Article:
We had decided that we would go away for Easter again this year. I’d have liked a bit of sun. Ian decided the Highlands of Scotland. As far away as possible from any sun. In April. But I was persuaded on two counts. The first a trip on the Caledonian sleeper. The second was a stay at Ard Adraich which looked great. Which also had a fantastic 8 acre garden.  The garden is open to the public and there is a small nursery where you can buy plants. The added bonus we were staying there. In the garden. Well not in the actual garden. But the garden studio.

The house was originally owned as a holiday home by  the cookery writer and florist Constance Spry although  I suspect she wouldn’t recognise the garden today which has grown in size and beauty.

To be honest. I was in love as soon as I saw the hedge. Yes. In love with a  hedge that sits along the front oft the main house. A stunning camellia hedge. And I mean stunning.

We were staying in the garden studio alongside the main house where the first thing you saw as you came downstaors in the morning were rhodendrons . From the skylight window.

The front of the house along the lane had a long row of skunk cabbage which I had never seen before and which is due to be thinned out. Thankkfully after we leave.

The opposite side of the lane was filled with pheasants eye daffodils. I had planted a 100 for this year. I have to make do with these. Mine are probably flowering in Australia.

And it got better. The path to the garden was outside our studio door. Inviting me to meander the garden at leisure. Which I did. More than once. More than once a day to be fair.

The garden is the continuing work of Norrie and Anna Maclaren .  Norrie’s  parents bought the house in the late 1960s and were keen gardners.

Norries father collected seed from around the world and the trees and the plants in the garden reflect this.

The garden is full of  Rhododendrons azaleas and maples with rare exhibits and plants from around the world. . The rhodendrons are being catalogued and there are over 1000 species in the garden. That’s species not number of plants!

Norrie kindly gave us a tour – an hour long through the various levels. They garden on a hill with practically no soil which in itself is impressive. I have heard of no dig gardening. But no soil.   The garden is fed with seaweed. The moss  taken off the granite rocks lay  at the bottom of the rock.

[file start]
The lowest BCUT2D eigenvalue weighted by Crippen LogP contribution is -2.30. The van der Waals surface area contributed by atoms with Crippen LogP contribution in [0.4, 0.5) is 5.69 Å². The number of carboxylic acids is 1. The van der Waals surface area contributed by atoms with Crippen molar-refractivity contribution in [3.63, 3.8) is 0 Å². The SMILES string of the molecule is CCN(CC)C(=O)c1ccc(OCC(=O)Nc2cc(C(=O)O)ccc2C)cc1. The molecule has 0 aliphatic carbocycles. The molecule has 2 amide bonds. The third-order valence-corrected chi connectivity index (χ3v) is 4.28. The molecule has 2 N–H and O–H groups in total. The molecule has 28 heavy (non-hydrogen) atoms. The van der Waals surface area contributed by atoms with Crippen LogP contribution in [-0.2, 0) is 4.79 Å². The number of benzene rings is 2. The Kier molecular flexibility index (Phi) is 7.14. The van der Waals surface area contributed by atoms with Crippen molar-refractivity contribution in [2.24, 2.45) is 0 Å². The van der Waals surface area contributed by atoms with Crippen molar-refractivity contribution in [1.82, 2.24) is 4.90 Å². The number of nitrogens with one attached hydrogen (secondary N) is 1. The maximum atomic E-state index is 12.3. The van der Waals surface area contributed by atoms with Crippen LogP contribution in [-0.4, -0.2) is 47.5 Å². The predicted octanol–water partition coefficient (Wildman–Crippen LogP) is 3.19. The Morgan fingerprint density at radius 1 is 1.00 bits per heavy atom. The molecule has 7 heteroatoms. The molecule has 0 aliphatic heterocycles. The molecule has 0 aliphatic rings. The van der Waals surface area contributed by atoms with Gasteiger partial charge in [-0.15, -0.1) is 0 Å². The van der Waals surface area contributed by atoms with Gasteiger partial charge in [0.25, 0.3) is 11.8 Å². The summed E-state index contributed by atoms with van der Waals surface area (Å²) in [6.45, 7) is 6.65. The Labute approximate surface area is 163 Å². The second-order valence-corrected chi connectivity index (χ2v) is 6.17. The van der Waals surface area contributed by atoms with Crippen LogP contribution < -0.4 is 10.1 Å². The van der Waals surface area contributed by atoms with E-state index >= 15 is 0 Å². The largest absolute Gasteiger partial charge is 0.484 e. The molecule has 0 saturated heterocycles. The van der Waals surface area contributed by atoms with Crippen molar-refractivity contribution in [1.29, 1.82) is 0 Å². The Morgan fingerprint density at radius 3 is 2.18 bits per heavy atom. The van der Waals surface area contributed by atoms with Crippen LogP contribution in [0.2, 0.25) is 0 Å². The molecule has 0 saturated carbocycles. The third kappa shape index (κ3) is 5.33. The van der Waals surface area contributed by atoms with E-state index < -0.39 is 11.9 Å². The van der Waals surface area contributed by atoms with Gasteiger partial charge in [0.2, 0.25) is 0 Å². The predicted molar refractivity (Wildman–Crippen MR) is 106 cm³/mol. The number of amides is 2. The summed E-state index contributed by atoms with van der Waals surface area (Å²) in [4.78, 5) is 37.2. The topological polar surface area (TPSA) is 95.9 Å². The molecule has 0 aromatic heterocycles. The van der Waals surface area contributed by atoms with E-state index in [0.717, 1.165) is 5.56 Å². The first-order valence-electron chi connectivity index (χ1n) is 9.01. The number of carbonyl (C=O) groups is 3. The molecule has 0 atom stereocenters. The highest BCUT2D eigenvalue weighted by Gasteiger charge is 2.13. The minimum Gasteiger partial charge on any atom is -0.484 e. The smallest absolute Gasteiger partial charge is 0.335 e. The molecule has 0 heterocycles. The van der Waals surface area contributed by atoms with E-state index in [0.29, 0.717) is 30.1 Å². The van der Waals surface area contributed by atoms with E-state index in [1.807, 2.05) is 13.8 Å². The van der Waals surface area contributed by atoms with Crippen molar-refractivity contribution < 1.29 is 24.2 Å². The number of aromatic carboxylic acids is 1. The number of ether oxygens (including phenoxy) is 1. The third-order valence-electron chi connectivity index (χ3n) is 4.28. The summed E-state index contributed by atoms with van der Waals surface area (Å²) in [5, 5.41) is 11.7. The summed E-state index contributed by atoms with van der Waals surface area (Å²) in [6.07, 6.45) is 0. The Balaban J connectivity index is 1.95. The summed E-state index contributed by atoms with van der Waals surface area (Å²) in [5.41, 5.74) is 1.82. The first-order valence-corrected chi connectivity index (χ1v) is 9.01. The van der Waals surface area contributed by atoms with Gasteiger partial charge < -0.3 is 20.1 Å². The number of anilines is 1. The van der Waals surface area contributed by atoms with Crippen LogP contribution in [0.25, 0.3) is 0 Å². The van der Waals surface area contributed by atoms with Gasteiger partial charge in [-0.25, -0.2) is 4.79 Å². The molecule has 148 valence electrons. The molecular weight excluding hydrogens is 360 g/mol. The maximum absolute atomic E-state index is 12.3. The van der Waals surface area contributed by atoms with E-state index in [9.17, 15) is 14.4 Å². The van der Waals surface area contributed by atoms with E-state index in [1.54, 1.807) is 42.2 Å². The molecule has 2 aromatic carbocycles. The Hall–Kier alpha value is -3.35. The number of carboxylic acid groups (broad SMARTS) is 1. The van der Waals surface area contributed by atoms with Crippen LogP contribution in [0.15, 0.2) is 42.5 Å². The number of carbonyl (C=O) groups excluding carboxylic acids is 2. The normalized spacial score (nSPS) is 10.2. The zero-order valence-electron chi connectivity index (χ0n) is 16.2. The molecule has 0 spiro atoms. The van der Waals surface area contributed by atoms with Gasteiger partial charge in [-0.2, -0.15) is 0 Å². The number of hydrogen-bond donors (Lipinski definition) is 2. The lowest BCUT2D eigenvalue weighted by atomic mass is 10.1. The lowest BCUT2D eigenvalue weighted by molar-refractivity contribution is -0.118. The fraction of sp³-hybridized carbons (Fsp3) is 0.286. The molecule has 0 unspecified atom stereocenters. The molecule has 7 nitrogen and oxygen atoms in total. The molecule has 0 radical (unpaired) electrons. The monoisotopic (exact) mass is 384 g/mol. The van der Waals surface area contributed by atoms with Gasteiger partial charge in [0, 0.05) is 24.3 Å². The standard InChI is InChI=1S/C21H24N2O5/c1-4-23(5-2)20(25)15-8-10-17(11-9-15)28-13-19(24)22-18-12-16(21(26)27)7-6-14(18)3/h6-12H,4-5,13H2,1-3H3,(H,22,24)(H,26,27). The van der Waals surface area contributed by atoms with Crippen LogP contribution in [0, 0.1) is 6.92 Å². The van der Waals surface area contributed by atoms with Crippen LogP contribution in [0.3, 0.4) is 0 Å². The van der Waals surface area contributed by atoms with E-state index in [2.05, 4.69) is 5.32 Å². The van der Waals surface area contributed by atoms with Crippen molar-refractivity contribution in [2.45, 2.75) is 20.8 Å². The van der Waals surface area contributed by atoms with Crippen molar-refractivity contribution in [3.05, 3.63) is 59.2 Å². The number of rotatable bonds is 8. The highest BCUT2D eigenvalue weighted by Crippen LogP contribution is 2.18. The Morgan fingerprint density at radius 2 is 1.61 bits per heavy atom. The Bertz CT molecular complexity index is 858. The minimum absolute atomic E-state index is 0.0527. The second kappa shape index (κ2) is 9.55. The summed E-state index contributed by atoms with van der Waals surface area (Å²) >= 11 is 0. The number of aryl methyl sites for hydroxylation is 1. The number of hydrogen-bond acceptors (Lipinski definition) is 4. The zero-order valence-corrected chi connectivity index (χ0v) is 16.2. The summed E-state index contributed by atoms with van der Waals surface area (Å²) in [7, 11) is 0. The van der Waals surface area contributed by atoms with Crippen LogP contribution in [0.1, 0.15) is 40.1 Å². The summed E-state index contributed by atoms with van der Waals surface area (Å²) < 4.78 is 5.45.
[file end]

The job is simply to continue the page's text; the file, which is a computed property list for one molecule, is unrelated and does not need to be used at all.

The garden isn’t without moss especially on this tree which looks like a hand making a rude sign.

But the variety of the plants, the planting and the colours are simply magnificent. Breathtaking. So much so I listened intently to Norrie and tried to remember the names and species. Great big fat fail I’m afraid. There were too many! But I heard maples. Camellias. Sorbus. Plants originating from Japan. South Korea

Plants in bloom

The flowers were glorious in bloom but I loved the ones which were budding and about  to burst into colour, form and shape.Of which  there are many. Hundreds if not thousands of flower buds.

I have never really looked at the buds before. Usually just the big blousey flowers. But Norrie was right. The buds are often as interesting if not more exciting than the blooms and  they vary in shape, colour and size.

I think these buds look like little birds!

Alongside one tree were branches  still with last season seed heads. Brilliant to see this together with this seasons flowers.

The garden is much more than just rhodendrons. At the side of the path from the garden studio sits a big fat gunnera looking magnicent as the sun shines through the leaves. There are camellias. Euphorbia. Large trees. Sorbus. Maples. Hosta. Japanese anemones. Wild flowers.

The large labels are ones placed on the rhodendrons when they have been catalogued by the rhodendron society.

Other interesting plants and flowers

Norrie keeps bees and even at this time of the year you can hear them working in the quiet stillness of the garden. As well as bees thengarden is a haven for birds and we have been lucky to watch the woodpecker at the feeder each morning along with blue tits great tits coal tits a sole robin and chaffinchs.

I have taken so many pictures of the garden and I only wish I could remember all Norrie told me. The garden is stunning.

The garden studio a great place to stay and with access to so many places nearby. Oh. I can’t forget fresh eggs from the Ard Daraich chickens, and the friendliness and helpful hosts.

The gate to the bees the chickens and more plants! A glorious country view.

Oh. And the amazing space to sit looking out towards the water and The beach.

You may find me there. With a glass of wine. And a view.

4 thoughts on “The  Garden at Ard Daraich 

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